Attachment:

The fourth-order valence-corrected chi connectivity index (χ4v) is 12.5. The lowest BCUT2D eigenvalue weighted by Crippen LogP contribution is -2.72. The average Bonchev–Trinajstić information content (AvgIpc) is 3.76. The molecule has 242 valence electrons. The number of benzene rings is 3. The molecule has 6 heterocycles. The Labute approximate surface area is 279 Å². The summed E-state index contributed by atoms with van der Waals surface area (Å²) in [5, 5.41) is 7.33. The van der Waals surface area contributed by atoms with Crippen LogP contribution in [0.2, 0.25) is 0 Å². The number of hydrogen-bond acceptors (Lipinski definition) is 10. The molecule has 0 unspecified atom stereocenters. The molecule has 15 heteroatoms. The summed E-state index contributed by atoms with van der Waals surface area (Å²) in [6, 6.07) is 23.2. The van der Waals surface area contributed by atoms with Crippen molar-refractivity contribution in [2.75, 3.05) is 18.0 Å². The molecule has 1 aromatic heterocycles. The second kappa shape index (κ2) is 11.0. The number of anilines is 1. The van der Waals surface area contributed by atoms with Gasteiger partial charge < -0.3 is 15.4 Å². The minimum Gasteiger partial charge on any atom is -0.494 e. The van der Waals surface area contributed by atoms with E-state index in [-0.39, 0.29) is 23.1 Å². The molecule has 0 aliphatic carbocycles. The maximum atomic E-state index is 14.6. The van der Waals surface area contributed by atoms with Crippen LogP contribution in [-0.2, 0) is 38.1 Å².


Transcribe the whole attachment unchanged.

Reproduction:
The fourth-order valence-corrected chi connectivity index (χ4v) is 12.5. The lowest BCUT2D eigenvalue weighted by Crippen LogP contribution is -2.72. The average Bonchev–Trinajstić information content (AvgIpc) is 3.76. The molecule has 242 valence electrons. The number of benzene rings is 3. The molecule has 6 heterocycles. The Labute approximate surface area is 279 Å². The summed E-state index contributed by atoms with van der Waals surface area (Å²) in [5, 5.41) is 7.33. The van der Waals surface area contributed by atoms with Crippen LogP contribution in [0.2, 0.25) is 0 Å². The number of hydrogen-bond acceptors (Lipinski definition) is 10. The molecule has 0 unspecified atom stereocenters. The molecule has 15 heteroatoms. The summed E-state index contributed by atoms with van der Waals surface area (Å²) in [6, 6.07) is 23.2. The van der Waals surface area contributed by atoms with Crippen molar-refractivity contribution in [2.75, 3.05) is 18.0 Å². The molecule has 1 aromatic heterocycles. The second kappa shape index (κ2) is 11.0. The number of anilines is 1. The van der Waals surface area contributed by atoms with Gasteiger partial charge < -0.3 is 15.4 Å². The minimum Gasteiger partial charge on any atom is -0.494 e. The van der Waals surface area contributed by atoms with E-state index in [-0.39, 0.29) is 23.1 Å². The molecule has 0 aliphatic carbocycles. The maximum atomic E-state index is 14.6. The van der Waals surface area contributed by atoms with Crippen LogP contribution in [-0.2, 0) is 38.1 Å².